If the New York Times had done nothing other than write an editorial about Uganda's ugly proposal that homosexuality should be punishable by death, I would be 100% with them.  If the Times had done nothing other than write an editorial against any criminalization of homosexuality I would be 100% with them.

But this is the New York Times.  So it couldn't resist pointing out that evangelical Christians from the United States had spent several days in Uganda, giving anti-homosexual lectures and teaching that homosexuals could be "cured" - as if this is what spurred its government to consider the death penalty.

Here is the editorial in question.  The bold print is mine:

Uganda's government, which has a shameful record of discrimination against gay men and lesbians, is now considering legislation that would impose the death sentence for homosexual behavior. The United States and others need to make clear to the Ugandan government that such barbarism is intolerable and will make it an international pariah.


Corruption and repression including violence against women and children and abuse of prisoners are rife in Uganda. According to The Timess Jeffrey Gettleman, officially sanctioned homophobia is particularly acute. Gay Ugandans are tormented with beatings, blackmail, death threats and what has been described as correctional rape.


The governments venom is chilling: Homosexuals can forget about human rights, James Nsaba Buturo, who holds the cynically titled position of minister of ethics and integrity, said recently.


What makes this even worse is that three American evangelical Christians, whose teachings about curing gays and lesbians have been widely discredited in the United States, helped feed this hatred. Scott Lively, Caleb Lee Brundidge and Don Schmierer gave a series of talks in Uganda last March to thousands of police officers, teachers and politicians in which, according to participants and audio recordings, they claimed that gays and lesbians are a threat to Bible-based family values.


Now the three Americans are saying they had no intention of provoking the anger that, just one month later, led to the introduction of the Anti-Homosexuality Bill of 2009. You cant preach hate and not accept responsibility for the way that hate is manifested.


We dont have much hope that they will atone for their acts. But right now the American government, and others, should make clear to Uganda that if this legislation becomes law, it will lose millions of dollars in foreign aid and be shunned globally.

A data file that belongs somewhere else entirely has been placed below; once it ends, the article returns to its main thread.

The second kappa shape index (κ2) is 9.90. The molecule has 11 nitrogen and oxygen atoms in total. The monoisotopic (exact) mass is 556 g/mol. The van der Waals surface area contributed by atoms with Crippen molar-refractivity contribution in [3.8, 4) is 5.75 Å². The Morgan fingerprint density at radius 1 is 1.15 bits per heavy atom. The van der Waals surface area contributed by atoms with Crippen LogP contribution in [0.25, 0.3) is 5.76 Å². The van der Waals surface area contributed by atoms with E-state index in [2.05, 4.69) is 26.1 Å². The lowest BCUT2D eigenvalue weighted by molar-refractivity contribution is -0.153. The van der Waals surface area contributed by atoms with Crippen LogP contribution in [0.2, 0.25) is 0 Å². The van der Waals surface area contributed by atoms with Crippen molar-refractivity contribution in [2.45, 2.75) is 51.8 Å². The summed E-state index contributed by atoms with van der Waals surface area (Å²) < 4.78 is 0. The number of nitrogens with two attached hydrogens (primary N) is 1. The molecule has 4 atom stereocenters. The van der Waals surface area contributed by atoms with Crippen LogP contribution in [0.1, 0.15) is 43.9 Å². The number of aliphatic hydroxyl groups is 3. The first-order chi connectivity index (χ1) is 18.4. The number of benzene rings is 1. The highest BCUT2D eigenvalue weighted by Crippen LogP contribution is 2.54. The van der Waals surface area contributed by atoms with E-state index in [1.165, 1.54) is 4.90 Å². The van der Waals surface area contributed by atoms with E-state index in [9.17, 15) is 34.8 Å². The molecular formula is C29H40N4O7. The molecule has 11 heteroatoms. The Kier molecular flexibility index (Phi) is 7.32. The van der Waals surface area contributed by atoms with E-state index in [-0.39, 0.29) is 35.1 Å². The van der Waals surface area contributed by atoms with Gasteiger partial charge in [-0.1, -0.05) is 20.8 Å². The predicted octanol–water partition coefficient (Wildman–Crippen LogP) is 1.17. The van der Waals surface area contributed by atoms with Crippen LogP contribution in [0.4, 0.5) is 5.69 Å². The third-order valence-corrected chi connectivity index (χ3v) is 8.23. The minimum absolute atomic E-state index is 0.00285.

Notice how they toss in the three evangelicals, and then imply that their talks "led to the introduction..." of proposed death penalty legislation?   Any facts to back it up?  Nope. 

And notice that they call the three "preachers of hate".  Any indication that they spewed hatred towards homosexuals or a demand that they be executed?  Nope.

That, folks, is the current state of the New York Times.

Oh, one other thing.  Just in case you think Uganda was enlightened regarding homosexuality before the three evangelicals showed up, please be advised that, under its current law, homosexuals can be sentenced up to life imprisonment.

And just in case you think this is anything special in that region of the world, please be advised that, among Uganda's East African neighbors, 13 other states declare homosexuality illegal, seven of them have penalties of at least 10 years in jail, and one (Somalia) punishes homosexuality by death. 

In fact, looking at Africa as a whole, homosexuality is illegal in a total of 37 countries, it carries a penalty of 10 years or more in 9 countries, and is already punishable by death in  four of them:  Sudan, Mauritania, Nigeria and, as previously mentioned, Somalia.

Worldwide, homosexuality is illegal in 75 countries, 21 impose sentences of 10 years or more (including a good many Carribean countries) and 8 have the death penalty:  Sudan, Mauritania, Nigeria, Somalia, Saudi Arabia, United Arab Emirates,Yemen and Iran.

This begs the question of where the hell the Times was before there were three evangelicals to dump on.  How many editorials has the Times published about the horrible treatment of homosexuals until it could blame evangelicals?

It is hard to escape the conclusion that The New York Times cares more about crapping on well meaning, if wrong (in my opinion) evangelicals than in fairness and tolerance for homosexuals.